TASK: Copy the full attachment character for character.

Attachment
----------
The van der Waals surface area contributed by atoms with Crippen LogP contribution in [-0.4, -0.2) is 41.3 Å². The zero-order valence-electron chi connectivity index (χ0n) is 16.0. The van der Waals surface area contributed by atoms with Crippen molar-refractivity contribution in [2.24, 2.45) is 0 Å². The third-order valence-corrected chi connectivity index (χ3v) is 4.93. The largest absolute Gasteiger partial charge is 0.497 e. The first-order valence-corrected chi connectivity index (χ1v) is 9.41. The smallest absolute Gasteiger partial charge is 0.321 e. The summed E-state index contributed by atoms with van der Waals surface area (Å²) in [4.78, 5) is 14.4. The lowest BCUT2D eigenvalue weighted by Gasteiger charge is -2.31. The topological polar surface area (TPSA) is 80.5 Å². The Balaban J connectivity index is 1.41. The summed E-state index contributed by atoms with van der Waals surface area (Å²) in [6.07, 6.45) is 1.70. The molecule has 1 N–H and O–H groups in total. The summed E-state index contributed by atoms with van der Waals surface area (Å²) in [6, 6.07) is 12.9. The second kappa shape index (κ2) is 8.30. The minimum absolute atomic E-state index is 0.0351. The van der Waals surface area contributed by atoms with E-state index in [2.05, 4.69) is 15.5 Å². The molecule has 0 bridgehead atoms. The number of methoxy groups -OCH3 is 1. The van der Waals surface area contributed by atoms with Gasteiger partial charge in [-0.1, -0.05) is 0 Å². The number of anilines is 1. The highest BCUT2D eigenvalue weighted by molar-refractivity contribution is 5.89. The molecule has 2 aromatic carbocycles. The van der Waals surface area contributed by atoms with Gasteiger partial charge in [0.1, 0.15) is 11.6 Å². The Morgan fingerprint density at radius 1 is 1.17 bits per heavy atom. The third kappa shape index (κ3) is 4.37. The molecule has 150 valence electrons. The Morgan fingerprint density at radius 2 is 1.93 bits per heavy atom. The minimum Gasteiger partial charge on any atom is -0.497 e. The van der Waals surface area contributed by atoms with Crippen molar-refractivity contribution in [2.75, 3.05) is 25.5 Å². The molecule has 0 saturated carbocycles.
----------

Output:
The van der Waals surface area contributed by atoms with Crippen LogP contribution in [-0.4, -0.2) is 41.3 Å². The zero-order valence-electron chi connectivity index (χ0n) is 16.0. The van der Waals surface area contributed by atoms with Crippen molar-refractivity contribution in [2.24, 2.45) is 0 Å². The third-order valence-corrected chi connectivity index (χ3v) is 4.93. The largest absolute Gasteiger partial charge is 0.497 e. The first-order valence-corrected chi connectivity index (χ1v) is 9.41. The smallest absolute Gasteiger partial charge is 0.321 e. The summed E-state index contributed by atoms with van der Waals surface area (Å²) in [4.78, 5) is 14.4. The lowest BCUT2D eigenvalue weighted by Gasteiger charge is -2.31. The topological polar surface area (TPSA) is 80.5 Å². The Balaban J connectivity index is 1.41. The summed E-state index contributed by atoms with van der Waals surface area (Å²) in [6.07, 6.45) is 1.70. The molecule has 1 N–H and O–H groups in total. The summed E-state index contributed by atoms with van der Waals surface area (Å²) in [6, 6.07) is 12.9. The second kappa shape index (κ2) is 8.30. The minimum absolute atomic E-state index is 0.0351. The van der Waals surface area contributed by atoms with E-state index in [2.05, 4.69) is 15.5 Å². The molecule has 0 bridgehead atoms. The number of methoxy groups -OCH3 is 1. The van der Waals surface area contributed by atoms with Gasteiger partial charge in [-0.1, -0.05) is 0 Å². The number of anilines is 1. The highest BCUT2D eigenvalue weighted by molar-refractivity contribution is 5.89. The molecule has 2 aromatic carbocycles. The van der Waals surface area contributed by atoms with Gasteiger partial charge in [0.1, 0.15) is 11.6 Å². The Morgan fingerprint density at radius 1 is 1.17 bits per heavy atom. The third kappa shape index (κ3) is 4.37. The molecule has 150 valence electrons. The Morgan fingerprint density at radius 2 is 1.93 bits per heavy atom. The minimum Gasteiger partial charge on any atom is -0.497 e. The van der Waals surface area contributed by atoms with Crippen molar-refractivity contribution in [2.75, 3.05) is 25.5 Å². The molecule has 0 saturated carbocycles.